More Training Resources

Here are some additional resources for pickleball play and training information:

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Pickleball Stretches
Pickleball Posture: Where is Your Head Light Pointing?
The Importance of Practice

Prem Carnot Training Blogs and Resources
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Pickleball Stretches!

Here is a graphic showing a variety of stretches that can be very helpful to pickleball players who want to keep fit and injury-free. Thank you to Joyce for bringing this information to us from a pickleball boot camp.

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Pickleball Posture: Where is Your Head Light Pointing?
Posted on November 27, 2017 by Sarah Ansboury

In 1948, Preston Tucker attempted to bring a totally new automobile to the marketplace. “Why am I bringing this up?” you ask. Because it has everything to do with pickleball posture.

Tucker 48

The Tucker 48, or Tucker Torpedo, was way ahead of its time. It had:
•A rear engine and rear wheel drive;
•It had many advanced safety features like a perimeter frame, roll bar, shatter-proof glass windshield and padded dashboard;
•A key for the parking brake deterred theft;
•And, a third headlight that moved as the steering wheel was turned allowing the driver to better see the curve in the road.


Again, I can hear you saying, “This is all really fascinating Sarah, but why are you bringing this up?”

Your Headlight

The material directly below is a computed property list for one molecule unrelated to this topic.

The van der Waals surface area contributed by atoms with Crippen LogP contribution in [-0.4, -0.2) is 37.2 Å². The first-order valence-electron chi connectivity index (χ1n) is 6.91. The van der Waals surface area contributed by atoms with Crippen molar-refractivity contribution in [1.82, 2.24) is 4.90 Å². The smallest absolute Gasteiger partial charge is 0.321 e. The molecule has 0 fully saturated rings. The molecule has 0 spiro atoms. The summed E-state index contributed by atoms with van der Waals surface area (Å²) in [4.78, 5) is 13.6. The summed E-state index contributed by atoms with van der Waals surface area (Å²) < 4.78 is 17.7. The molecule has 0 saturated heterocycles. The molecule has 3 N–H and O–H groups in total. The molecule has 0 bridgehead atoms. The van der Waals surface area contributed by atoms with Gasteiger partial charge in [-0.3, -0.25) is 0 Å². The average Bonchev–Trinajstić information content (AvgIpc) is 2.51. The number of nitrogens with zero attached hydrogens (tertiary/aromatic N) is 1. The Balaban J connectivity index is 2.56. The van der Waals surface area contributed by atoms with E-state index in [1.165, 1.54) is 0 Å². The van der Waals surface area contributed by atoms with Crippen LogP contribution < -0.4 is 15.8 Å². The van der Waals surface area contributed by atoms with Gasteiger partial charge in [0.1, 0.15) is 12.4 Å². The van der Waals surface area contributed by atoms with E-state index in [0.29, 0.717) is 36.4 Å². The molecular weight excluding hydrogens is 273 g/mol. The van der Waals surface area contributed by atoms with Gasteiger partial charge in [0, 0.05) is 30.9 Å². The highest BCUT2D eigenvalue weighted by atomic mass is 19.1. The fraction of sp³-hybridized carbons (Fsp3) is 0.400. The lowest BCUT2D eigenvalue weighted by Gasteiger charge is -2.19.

It is because I want you to imagine a headlight in the middle of your chest. Picture a big light coming out of your sternum. This light is the key to maintaining proper pickleball posture and good pickleball posture is key to playing well.

Key to pickleball posture is keeping your back straight. As we travel around the country I meet many pickleball players that complain of back pain. In many cases, this results from people bending their back. As I wrote before, bending your back is not only painful but will negatively affect your ability to play at your best. Bending your back, or stooping over, tends to bring your arms too close to your body. It also may cause balance issues as that 10-pound weight on top of your neck (i.e. your head) is too far forward. Look at the picture to the right…where is his headlight aimed? You’ll note it is aimed at the ground…a position I often note among students during a long dink rally.

But most importantly, bending your back disengages your core, making it more difficult for your shoulders and hips to rotate properly.

Tracking the Ball

To track the ball, you need to maintain proper posture so you can rotate your shoulders and hips toward the ball. Notice I said your shoulders and hips, not your head. When you track the ball correctly, I want you to mimic the way the Tucker’s third headlight moved as the steering wheel was turned. You rotate your shoulders and hips, so your light is aimed at the ball.

Having done that, now protect your headlight by maintaining proper paddle position. Keep your paddle up in front of your sternum at all times.

If you want to improve, you need to focus on the fundamentals. Being conscious of your pickleball posture is key to playing well and feeling good.

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Doubles Pickleball Strategy 101 and 102

Here are a couple of videos giving some tips and strategies for playing doubles pickleball:

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Online Tips and Training